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Challenge: Stop Mom Judging

Strangers Policing Parents: An Alarming Trend

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My son loves cars. He's 5-years-old, and he begs us to bring him into the car so he can pretend to drive. He sits on our lap, and we keep the car in the driveway. In case you don't have kids of your own, or they are still young, a 5-year-old is not tall enough to reach the gas and break--they are way too small still. So there is ZERO chance of them actually driving the car.

Not too long ago, my son was sitting on my husband's lap, in our car, in our DRIVEWAY. A woman driving by our house pulled her car over, got out of the car, came onto our property, and proceeded to lecture my husband about what a terrible father he is for allowing our son on his lap when he should be in a car seat. She proceeded to threaten to call child service and the police.

Did she think my husband was going to take my son for a joy-ride on the parkway? Who knows. The ironic part is that my husband takes literally hours to install our children's car seats, and he is completely obsessive about making sure everything is installed property. He's the last person this complete stranger should be worried when it comes to parenting.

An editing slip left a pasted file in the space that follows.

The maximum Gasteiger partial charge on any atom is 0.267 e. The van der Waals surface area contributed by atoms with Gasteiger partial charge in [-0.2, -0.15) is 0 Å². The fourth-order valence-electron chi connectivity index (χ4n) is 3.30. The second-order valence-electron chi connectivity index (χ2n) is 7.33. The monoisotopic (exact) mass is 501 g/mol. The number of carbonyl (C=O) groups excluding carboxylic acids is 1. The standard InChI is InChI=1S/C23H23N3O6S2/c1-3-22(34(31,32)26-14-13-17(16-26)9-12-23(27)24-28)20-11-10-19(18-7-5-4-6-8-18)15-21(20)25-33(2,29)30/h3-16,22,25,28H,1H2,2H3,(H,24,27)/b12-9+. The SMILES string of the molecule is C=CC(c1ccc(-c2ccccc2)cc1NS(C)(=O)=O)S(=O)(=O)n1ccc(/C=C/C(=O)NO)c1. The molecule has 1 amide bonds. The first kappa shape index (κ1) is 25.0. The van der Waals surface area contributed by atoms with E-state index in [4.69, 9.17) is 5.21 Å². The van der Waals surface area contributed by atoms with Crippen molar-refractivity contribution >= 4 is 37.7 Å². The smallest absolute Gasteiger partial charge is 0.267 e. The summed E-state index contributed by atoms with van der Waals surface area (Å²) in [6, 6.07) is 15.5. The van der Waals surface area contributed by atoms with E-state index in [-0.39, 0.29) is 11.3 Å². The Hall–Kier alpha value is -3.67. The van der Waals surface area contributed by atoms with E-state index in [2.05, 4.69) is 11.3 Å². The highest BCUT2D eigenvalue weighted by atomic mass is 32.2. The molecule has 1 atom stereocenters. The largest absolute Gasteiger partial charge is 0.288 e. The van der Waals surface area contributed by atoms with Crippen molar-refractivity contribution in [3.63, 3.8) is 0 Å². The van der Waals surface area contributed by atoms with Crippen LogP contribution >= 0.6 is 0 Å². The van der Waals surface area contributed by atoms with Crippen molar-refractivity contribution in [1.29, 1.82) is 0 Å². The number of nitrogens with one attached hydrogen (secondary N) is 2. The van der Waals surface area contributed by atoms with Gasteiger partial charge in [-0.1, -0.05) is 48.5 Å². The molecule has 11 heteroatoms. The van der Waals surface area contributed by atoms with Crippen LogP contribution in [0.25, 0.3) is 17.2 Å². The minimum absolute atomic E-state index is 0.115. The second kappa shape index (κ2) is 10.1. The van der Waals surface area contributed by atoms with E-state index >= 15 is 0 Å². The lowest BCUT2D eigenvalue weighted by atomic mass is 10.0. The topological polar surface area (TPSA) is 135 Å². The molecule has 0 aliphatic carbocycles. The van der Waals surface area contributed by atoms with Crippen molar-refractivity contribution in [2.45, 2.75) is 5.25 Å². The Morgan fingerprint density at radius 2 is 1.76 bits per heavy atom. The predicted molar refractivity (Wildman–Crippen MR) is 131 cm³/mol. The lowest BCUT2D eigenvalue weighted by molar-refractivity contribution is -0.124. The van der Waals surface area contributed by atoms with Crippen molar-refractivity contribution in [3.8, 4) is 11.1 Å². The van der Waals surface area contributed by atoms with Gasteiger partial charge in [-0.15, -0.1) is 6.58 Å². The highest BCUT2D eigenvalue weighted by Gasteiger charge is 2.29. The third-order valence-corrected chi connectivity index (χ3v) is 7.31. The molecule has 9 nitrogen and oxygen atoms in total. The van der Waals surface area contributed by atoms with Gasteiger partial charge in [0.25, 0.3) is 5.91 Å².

When it comes to babies and children, everyone feels the need to weigh in on what they think is right and wrong. God forbid we leave those kinds of decisions to the actual parents of the child in question. What's the motivation behind "correcting" what you perceive to be a parenting mistake or an error in judgement? Is it actual interest in the welfare of the child? (In this case, my son was completely safe, so that couldn't be her motivation) Is it a self-righteous need to affirm your own ego by pointing out another person's mistakes and faults?

If there's one thing I've learned from this encounter, it's to give a struggling parent the benefit of the doubt, especially if you are observing a snapshot of an interaction between a parent and child in public. As a "stranger," you have no clue what is going on between that parent and child, and it's really not any of your business. So thanks, but no thanks.

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